How to Become a Forensic Scientist
Online forensic science degrees can help provide you with a solid foundation for pursuing a career in this field.
That said, you may need to think about what areas of knowledge and expertise you want to focus on in this complex technical field. In addition to choosing a concentration, you may have better odds of getting the kinds of jobs you most want by attaining professional certification.
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Some forensic scientists choose to pursue a graduate degree too. If you’re wanting a graduate degree, you may consider spending some time working in the field first as a way to get more clarity about what kinds of jobs you want to advance to.
The following are common steps on the road to becoming a forensic scientist:
- Undergraduate degree. You can complete your initial undergraduate degree program in a scientific concentration you’re most interested in, such as chemistry or biology, or you can major in forensic science.
- Training program. It’s strategic to enroll in a training or apprenticeship program that’s based on the areas of specialization and practice that most interest you.
- Certification. It can be beneficial to attain professional certification related to your area of forensic practice from a licensing board. Certification can be required for many jobs, and you can also pursue certification to enhance your status in the field.
Once you’re certified, you can continue advancing your career either on the job or by pursuing higher education at the masters- or doctoral-level. You may choose to enroll in a masters or doctorate program based on your specialized career goals in the field. A growing number of universities offer masters in forensic science online programs for students busy with work or other responsibilities.
Forensic scientists work in roles that typically require specialized knowledge as well as rigorous, methodical standards and controls. These steps can help ensure that you have the opportunity to gain the appropriate education and training for the job.
Admissions requirements for an online forensic science degree program can vary from school to school. You’ll probably be expected, for most programs, to have a good high school GPA along with transcripts demonstrating qualifying science and math coursework.
The following are some common requirements:
- High school diploma or equivalent
- Satisfactory GPA (generally 3.0 or higher)
- Prerequisite science and math courses
- SAT or ACT scores (if required)
For more information about a prospective school’s specific requirements, you can check the school’s website or ask to speak to an admissions officer.
In a field like forensic science, many aspects of the work involve exacting professional standards and practices, and objectivity, accuracy, and accountability are critical.
Sticking with regionally accredited programs can help ensure you’re getting the learning and training you need to meet those professional standards in the work world. Accreditation can be important for other reasons too, such as being a qualifier for some forms of financial aid or for your board certification down the road.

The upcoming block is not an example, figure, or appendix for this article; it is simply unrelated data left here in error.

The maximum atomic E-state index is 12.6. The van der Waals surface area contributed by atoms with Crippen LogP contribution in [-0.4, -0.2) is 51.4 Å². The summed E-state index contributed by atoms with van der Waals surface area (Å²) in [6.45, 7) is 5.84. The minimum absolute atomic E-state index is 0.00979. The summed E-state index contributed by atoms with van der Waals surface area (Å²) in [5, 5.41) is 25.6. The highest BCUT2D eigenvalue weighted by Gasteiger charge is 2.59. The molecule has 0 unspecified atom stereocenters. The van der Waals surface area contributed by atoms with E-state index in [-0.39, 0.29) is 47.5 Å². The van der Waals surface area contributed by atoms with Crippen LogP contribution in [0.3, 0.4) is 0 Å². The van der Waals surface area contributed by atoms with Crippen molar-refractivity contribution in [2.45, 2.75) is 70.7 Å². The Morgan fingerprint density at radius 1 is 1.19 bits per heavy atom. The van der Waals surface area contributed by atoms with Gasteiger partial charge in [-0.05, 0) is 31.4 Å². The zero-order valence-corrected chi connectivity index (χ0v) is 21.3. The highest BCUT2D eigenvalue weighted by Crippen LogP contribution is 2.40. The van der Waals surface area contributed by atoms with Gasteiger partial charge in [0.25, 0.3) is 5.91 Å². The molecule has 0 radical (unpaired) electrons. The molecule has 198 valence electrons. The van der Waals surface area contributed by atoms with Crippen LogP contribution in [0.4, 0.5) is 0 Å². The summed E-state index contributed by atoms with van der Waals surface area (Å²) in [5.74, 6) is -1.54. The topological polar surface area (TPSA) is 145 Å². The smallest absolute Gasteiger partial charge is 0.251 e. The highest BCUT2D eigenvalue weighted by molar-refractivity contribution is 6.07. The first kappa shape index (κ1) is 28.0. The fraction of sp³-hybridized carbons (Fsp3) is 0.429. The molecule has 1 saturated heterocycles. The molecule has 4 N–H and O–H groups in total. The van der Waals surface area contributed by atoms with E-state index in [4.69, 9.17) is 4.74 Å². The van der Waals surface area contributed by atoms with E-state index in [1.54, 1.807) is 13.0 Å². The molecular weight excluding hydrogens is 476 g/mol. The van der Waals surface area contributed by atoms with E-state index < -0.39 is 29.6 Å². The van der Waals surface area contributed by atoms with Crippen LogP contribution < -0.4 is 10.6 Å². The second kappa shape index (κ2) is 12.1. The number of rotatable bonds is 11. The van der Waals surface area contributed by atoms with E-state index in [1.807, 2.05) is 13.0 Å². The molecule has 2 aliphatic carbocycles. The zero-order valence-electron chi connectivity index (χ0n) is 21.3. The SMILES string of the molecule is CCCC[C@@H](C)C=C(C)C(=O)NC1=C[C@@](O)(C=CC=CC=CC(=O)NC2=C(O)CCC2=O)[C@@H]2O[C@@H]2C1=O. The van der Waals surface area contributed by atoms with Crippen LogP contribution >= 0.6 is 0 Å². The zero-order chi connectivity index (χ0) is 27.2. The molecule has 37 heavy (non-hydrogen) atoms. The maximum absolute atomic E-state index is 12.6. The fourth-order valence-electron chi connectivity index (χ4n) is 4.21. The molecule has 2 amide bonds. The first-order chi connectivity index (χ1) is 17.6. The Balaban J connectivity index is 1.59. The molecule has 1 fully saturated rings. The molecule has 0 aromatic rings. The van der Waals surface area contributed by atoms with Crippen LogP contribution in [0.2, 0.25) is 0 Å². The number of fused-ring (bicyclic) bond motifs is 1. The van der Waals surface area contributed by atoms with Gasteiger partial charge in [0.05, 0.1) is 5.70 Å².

When graduating from a regionally accredited school, you can rest assured that your degree will also be honored by other schools and prospective employers. You can find more information about accreditation through the Council for Higher Education Accreditation (CHEA).
Financial Aid and Scholarships
Are you excited to find an online program that works for you but doubtful you’ll have enough money to start? If so, there are various forms of financial aid you can apply for and potentially qualify for.
Depending on your individual circumstances, you might qualify not only for student loans but even for state or federal education grants. You can try and apply for work study programs too.
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It’s always strategic to look over loan offers and other financial aid proposals carefully since terms can vary. Financial aid resources, though, can help you with tuition costs so you don’t have to put off learning for another day.
If you anticipate applying for need-based aid, filling out the Free Application for Federal Student Aid (FAFSA) can be a good place to start.
What Is Forensic Science?
Forensic science is the application of empirical scientific and mathematical knowledge and practice for the purpose of investigative analysis and reporting. In most cases, forensic science is used to provide technical evidence in court proceedings. The technical evidence often comes from crime scenes.
Knowledge and principles from statistical research, biology, genetics, chemistry, and sometimes physics are used to analyze relevant forms of evidence. Some examples of evidence are trace DNA, fingerprints, ballistic markings, or fluid samples, such as blood, sweat, and urine.
Forensic science work can involve more than clinical laboratory work. It also typically involves reporting methods and probability findings that inform investigative hypotheses, evidentiary reporting, or expert testimony in court proceedings.
What Does a Forensic Scientist Do?
Forensic scientists perform complex and technical clinical laboratory analyses used for investigative work, typically in law enforcement and court proceedings. Most forensic scientists work in clinical laboratories. Since the work can be technically complex, most forensic scientists will work in a specialized area of expertise.
In terms of investigative work, these specializations can include examining and interpreting DNA evidence, providing evidence for drug and toxicology reports, and analyzing fingerprint evidence as well as physical or trace evidence related to firearms and ballistics.
Forensic scientists can also specialize in performing chemical and biological analysis of any number of trace elements collected as samples by police or law enforcement specialists.
Some forensic scientists also work alongside police detectives or federal investigators, collecting and documenting evidence from crime scenes. In addition to doing lab work, forensic scientists may specialize in creating evidentiary reports or presenting expert testimony in court cases.